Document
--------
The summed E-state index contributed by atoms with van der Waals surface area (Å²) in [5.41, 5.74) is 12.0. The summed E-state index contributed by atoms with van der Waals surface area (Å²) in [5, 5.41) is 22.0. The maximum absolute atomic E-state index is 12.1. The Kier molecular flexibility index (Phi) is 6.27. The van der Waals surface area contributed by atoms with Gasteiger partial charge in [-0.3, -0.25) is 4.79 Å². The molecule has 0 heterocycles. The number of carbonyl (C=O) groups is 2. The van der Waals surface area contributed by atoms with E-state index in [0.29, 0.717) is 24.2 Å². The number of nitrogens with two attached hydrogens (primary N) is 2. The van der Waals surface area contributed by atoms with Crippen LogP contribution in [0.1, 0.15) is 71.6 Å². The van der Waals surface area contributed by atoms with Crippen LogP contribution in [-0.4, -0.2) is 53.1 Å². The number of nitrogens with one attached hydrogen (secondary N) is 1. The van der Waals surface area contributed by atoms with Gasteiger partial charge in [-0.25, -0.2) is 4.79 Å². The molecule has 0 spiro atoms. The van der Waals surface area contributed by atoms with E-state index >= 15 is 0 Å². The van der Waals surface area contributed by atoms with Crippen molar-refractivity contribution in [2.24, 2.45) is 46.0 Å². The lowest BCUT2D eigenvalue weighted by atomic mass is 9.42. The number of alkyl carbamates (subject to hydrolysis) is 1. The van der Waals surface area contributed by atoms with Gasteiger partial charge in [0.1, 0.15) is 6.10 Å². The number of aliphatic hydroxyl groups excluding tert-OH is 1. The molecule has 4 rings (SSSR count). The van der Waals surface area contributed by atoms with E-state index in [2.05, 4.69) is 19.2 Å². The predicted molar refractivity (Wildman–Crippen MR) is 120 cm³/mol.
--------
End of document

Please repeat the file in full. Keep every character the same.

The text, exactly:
The summed E-state index contributed by atoms with van der Waals surface area (Å²) in [5.41, 5.74) is 12.0. The summed E-state index contributed by atoms with van der Waals surface area (Å²) in [5, 5.41) is 22.0. The maximum absolute atomic E-state index is 12.1. The Kier molecular flexibility index (Phi) is 6.27. The van der Waals surface area contributed by atoms with Gasteiger partial charge in [-0.3, -0.25) is 4.79 Å². The molecule has 0 heterocycles. The number of carbonyl (C=O) groups is 2. The van der Waals surface area contributed by atoms with E-state index in [0.29, 0.717) is 24.2 Å². The number of nitrogens with two attached hydrogens (primary N) is 2. The van der Waals surface area contributed by atoms with Crippen LogP contribution in [0.1, 0.15) is 71.6 Å². The van der Waals surface area contributed by atoms with Crippen LogP contribution in [-0.4, -0.2) is 53.1 Å². The number of nitrogens with one attached hydrogen (secondary N) is 1. The van der Waals surface area contributed by atoms with Gasteiger partial charge in [-0.25, -0.2) is 4.79 Å². The molecule has 0 spiro atoms. The van der Waals surface area contributed by atoms with E-state index >= 15 is 0 Å². The van der Waals surface area contributed by atoms with Crippen molar-refractivity contribution in [2.24, 2.45) is 46.0 Å². The lowest BCUT2D eigenvalue weighted by atomic mass is 9.42. The number of alkyl carbamates (subject to hydrolysis) is 1. The van der Waals surface area contributed by atoms with Gasteiger partial charge in [0.1, 0.15) is 6.10 Å². The number of aliphatic hydroxyl groups excluding tert-OH is 1. The molecule has 4 rings (SSSR count). The van der Waals surface area contributed by atoms with E-state index in [2.05, 4.69) is 19.2 Å². The predicted molar refractivity (Wildman–Crippen MR) is 120 cm³/mol.